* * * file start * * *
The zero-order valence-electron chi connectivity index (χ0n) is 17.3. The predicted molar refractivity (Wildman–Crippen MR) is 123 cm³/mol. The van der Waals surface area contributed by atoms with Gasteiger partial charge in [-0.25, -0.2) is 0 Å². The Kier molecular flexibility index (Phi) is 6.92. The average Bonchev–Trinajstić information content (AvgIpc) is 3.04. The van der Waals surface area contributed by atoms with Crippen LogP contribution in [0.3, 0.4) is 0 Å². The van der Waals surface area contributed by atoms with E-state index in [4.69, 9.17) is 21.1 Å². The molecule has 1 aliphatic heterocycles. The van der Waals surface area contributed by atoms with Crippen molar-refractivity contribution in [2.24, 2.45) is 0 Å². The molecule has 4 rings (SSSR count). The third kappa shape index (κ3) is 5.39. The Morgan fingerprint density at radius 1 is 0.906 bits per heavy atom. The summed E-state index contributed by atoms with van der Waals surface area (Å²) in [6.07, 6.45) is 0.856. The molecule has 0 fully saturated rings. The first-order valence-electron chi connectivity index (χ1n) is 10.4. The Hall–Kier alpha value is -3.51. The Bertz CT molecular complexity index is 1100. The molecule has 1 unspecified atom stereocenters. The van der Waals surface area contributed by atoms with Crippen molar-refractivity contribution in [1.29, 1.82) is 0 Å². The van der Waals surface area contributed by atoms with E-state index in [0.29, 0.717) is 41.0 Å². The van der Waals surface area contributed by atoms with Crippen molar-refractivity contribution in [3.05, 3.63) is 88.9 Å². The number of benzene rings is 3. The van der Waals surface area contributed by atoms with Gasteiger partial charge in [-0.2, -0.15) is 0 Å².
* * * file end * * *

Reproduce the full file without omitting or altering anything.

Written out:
The zero-order valence-electron chi connectivity index (χ0n) is 17.3. The predicted molar refractivity (Wildman–Crippen MR) is 123 cm³/mol. The van der Waals surface area contributed by atoms with Gasteiger partial charge in [-0.25, -0.2) is 0 Å². The Kier molecular flexibility index (Phi) is 6.92. The average Bonchev–Trinajstić information content (AvgIpc) is 3.04. The van der Waals surface area contributed by atoms with Crippen LogP contribution in [0.3, 0.4) is 0 Å². The van der Waals surface area contributed by atoms with E-state index in [4.69, 9.17) is 21.1 Å². The molecule has 1 aliphatic heterocycles. The van der Waals surface area contributed by atoms with Crippen molar-refractivity contribution in [2.24, 2.45) is 0 Å². The molecule has 4 rings (SSSR count). The third kappa shape index (κ3) is 5.39. The Morgan fingerprint density at radius 1 is 0.906 bits per heavy atom. The summed E-state index contributed by atoms with van der Waals surface area (Å²) in [6.07, 6.45) is 0.856. The molecule has 0 fully saturated rings. The first-order valence-electron chi connectivity index (χ1n) is 10.4. The Hall–Kier alpha value is -3.51. The Bertz CT molecular complexity index is 1100. The molecule has 1 unspecified atom stereocenters. The van der Waals surface area contributed by atoms with Crippen molar-refractivity contribution in [1.29, 1.82) is 0 Å². The van der Waals surface area contributed by atoms with E-state index in [0.29, 0.717) is 41.0 Å². The van der Waals surface area contributed by atoms with Crippen molar-refractivity contribution in [3.05, 3.63) is 88.9 Å². The number of benzene rings is 3. The van der Waals surface area contributed by atoms with Gasteiger partial charge in [-0.2, -0.15) is 0 Å².